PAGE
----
This near-infrared composite image shows the nearby star HR 8799 (multi-coloured blob) and its three planets (red dots at upper left, upper right and just below the star). The planets are 7 to 10 times as massive as Jupiter (Image: National Research Council Canada).

Wow! I am awed once again by the ability of astronomers to find out even the most obscure of dots amongst a nasty conundrum of dots. And even more by the discovery itself. And let me not talk about the images we have above.

I have always harbored a fantasy, that is to be on the crew of humans who get to travel to such a far off land on a Super Daedalus or Super Orion type space-ship. It would take some years (space-ship time). But ofcourse when I return to Earth I would not find anybody I know. For, centuries would have passed as per Earth time by the time I get back. ;)

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The Camera Lucida

While reading something by Leonel Moura a few months ago which described in some sense the evolution of art. I came across the Camera Lucida, I had not heard or read about it before and reading about it was fun. Not only is it elegant but is something that can be used with good effect even today and is available quite easily with art suppliers.

The Camera Lucida is a very elegant device, it works to the effect as if the the object we have to draw is reflected on the paper or the canvas we are drawing on. So one would only have to trace the object without having to worry about the perspective. Camera Lucida is Latin for light chamber which is the exact opposite of Camera Obscura which means dark chamber. That ancestral thread lead to the modern photography and as an illustration of that fact we still call our photographic devices as cameras. However there is no optical similarity between these two devices.

It was used as a handy drawing and painting tool by artists and even microbiologists till a few decades ago and was invented by  William Hyde Wollaston in 1807. There is some evidence that the device was first described by Johannes Kepler but over time his contribution it seems was forgotten and now the invention is largely attributed to Wollaston. Wollaston’s original design is given below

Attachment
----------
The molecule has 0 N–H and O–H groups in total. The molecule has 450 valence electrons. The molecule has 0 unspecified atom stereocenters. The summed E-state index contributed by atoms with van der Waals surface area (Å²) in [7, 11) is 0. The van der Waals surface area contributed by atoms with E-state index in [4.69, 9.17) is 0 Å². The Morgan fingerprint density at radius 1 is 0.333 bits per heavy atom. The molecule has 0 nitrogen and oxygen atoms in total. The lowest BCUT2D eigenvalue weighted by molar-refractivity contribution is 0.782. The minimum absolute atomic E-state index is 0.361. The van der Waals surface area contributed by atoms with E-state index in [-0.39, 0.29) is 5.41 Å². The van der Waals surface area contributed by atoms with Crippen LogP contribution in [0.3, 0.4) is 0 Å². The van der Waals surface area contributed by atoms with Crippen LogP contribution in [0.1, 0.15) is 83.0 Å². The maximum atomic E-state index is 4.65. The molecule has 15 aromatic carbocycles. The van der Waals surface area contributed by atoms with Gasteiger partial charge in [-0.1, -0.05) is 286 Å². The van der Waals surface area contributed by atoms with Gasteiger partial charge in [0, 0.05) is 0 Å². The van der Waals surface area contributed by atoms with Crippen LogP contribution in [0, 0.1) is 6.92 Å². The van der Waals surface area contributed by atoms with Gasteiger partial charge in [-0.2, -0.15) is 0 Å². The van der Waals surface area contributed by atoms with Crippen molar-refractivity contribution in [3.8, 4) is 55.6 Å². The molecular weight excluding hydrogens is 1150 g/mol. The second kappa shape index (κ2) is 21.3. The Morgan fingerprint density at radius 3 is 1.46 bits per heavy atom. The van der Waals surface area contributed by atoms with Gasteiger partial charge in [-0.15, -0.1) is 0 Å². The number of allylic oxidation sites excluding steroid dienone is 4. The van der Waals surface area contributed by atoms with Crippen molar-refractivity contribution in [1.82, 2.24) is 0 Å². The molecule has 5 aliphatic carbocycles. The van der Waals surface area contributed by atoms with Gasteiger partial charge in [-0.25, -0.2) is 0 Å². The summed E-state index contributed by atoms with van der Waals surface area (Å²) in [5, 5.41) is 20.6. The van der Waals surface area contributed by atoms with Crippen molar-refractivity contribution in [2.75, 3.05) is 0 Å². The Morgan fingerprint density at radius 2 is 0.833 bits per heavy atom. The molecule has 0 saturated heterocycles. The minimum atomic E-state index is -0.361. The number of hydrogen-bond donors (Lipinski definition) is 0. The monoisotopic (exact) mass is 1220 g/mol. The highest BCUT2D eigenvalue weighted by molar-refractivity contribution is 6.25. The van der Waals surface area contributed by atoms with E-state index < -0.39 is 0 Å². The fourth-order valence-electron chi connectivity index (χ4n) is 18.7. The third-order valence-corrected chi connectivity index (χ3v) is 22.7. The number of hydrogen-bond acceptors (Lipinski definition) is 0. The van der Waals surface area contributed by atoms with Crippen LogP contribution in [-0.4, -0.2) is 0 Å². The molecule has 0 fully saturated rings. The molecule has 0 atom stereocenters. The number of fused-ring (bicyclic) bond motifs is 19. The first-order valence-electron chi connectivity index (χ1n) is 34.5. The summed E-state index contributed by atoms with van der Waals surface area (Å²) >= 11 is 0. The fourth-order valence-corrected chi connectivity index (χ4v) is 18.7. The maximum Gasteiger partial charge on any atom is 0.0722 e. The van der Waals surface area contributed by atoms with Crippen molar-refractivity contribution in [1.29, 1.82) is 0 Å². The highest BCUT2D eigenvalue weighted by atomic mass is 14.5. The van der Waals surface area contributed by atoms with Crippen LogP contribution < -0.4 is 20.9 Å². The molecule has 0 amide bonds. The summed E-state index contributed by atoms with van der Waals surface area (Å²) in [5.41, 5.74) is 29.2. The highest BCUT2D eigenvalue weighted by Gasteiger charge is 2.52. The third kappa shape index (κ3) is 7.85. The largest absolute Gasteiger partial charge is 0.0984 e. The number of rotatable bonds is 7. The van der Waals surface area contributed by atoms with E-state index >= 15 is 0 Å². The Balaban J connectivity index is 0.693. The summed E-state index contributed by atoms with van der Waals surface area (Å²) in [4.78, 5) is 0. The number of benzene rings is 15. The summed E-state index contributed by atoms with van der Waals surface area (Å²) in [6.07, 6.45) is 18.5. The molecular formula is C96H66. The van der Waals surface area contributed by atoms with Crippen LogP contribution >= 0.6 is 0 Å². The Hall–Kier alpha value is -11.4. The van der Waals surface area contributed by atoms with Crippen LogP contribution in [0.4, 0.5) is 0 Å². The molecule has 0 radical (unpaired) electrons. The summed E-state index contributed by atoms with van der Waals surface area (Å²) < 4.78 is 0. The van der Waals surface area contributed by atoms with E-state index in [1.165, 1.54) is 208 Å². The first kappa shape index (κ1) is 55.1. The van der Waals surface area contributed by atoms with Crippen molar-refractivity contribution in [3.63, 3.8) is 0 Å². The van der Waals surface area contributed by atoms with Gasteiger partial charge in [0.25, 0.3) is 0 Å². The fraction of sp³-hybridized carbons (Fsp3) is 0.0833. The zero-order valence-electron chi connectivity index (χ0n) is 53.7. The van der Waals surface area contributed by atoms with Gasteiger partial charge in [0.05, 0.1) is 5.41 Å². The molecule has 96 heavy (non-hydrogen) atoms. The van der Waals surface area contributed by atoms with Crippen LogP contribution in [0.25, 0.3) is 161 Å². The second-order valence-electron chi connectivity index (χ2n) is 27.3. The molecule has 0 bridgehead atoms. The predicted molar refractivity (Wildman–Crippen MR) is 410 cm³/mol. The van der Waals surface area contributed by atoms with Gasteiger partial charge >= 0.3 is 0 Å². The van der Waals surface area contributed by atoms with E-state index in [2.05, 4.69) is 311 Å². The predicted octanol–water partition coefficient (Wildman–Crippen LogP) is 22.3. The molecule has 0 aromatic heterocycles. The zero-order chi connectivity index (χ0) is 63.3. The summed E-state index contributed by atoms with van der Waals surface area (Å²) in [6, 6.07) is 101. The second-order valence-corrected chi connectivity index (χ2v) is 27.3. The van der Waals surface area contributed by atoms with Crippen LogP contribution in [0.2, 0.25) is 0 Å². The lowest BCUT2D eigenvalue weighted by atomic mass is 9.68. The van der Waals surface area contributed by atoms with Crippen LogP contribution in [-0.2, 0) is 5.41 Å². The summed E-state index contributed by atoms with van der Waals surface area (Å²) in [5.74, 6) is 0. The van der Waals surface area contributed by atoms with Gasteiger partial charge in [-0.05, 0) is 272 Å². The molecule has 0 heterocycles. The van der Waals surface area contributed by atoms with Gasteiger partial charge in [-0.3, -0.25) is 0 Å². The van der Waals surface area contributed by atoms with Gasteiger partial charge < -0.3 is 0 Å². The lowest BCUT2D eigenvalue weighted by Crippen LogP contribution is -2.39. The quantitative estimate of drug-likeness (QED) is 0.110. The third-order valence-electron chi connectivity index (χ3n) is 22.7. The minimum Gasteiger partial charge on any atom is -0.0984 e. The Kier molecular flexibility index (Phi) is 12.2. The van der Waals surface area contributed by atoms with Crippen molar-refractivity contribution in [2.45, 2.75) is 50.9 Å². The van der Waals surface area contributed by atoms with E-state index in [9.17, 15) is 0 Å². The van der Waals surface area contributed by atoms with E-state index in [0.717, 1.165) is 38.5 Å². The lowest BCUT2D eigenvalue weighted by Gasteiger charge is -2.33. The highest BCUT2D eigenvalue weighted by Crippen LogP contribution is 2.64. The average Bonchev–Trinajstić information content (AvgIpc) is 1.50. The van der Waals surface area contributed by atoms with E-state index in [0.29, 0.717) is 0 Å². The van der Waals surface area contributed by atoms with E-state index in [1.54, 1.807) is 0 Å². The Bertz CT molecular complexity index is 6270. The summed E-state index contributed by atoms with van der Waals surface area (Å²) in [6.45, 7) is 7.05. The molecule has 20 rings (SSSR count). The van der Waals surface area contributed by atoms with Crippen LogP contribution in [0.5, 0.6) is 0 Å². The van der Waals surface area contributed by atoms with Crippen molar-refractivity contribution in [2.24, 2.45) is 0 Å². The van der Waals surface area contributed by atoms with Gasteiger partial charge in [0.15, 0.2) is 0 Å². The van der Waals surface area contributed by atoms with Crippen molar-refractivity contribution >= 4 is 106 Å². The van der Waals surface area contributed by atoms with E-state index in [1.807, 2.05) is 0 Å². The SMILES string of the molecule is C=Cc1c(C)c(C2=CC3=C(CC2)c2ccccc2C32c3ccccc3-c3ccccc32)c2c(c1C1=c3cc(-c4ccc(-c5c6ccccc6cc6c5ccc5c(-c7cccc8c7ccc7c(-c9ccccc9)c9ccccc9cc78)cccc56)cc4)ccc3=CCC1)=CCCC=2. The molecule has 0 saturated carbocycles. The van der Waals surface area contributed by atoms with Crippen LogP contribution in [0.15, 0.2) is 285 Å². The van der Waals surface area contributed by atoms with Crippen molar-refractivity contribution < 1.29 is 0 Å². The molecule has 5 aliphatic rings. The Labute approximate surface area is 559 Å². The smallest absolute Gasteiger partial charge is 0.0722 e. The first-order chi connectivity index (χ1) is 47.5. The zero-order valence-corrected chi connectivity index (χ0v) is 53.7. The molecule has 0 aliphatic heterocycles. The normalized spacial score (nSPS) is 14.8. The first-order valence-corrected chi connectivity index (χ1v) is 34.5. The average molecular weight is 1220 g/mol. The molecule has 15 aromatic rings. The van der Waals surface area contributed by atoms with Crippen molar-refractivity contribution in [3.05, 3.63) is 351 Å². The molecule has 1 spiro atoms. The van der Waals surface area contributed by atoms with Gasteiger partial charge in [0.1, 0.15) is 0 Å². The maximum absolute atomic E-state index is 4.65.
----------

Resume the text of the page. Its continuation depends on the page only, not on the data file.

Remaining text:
[Image Source: Wikipedia Commons]

In such an arrangement an artist looks down at the fabric or paper (labeled as P) through a half silvered mirror which is placed at 45 degrees. The mirror is adjusted so that the source or the object to be drawn (Label S) is in the field of view. Given the arrangement, a virtual image of the source is formed on the paper, this superimposition appears as if the object or person of who you are making a painting of is reflected on the sheet and thus the job is reduced to simply making the outline and coloring it aptly.

Note: The light coming from S is totally internally reflected at the surfaces of the four sided glass prism allowing all of the light from the source to the eye.

[Images Courtesy of The Camera Lucida Company]

The image on the left is simply of an artist using a camera lucida to paint a subject on paper, and the one on the right is simply a photograph taken with a camera lens in place of the artist’s eye and it shows how the image of the subject appears on the paper with the hand of the artist. The Camera Lucida as I mentioned earlier was for obvious reasons used by microbiologists as till recently photomicrographs were expensive!

A sample sketch of a Camera Lucida used for this purpose is shown below:

Click to Enlarge

[A Camera Lucida: Image Courtesy, The Botanic Gardens Trust, Sydney ]


According to a controversial art history theory called the Hockney-Falco hypothesis advanced by a British-American artist David Hockney, quite a few of the great artists of the past whose works lead to advances in Realism were using optical aids and that their creations were not entirely due to their skill as is held. The evidence for this proposal is based solely on the characteristics of the paintings. Hockney’s collaborator Charles Falco who is a condensed matter physicist and an expert on optics calculated the amount of distortions that would result with the use of certain optical aids. Such distortions have been found in the works of quite a few artists such as Ingres, Carvaggio etc. Their controversial idea is summarized in Hockney’s book: Secret Knowledge: Rediscovering the Lost Techniques of the Old Masters.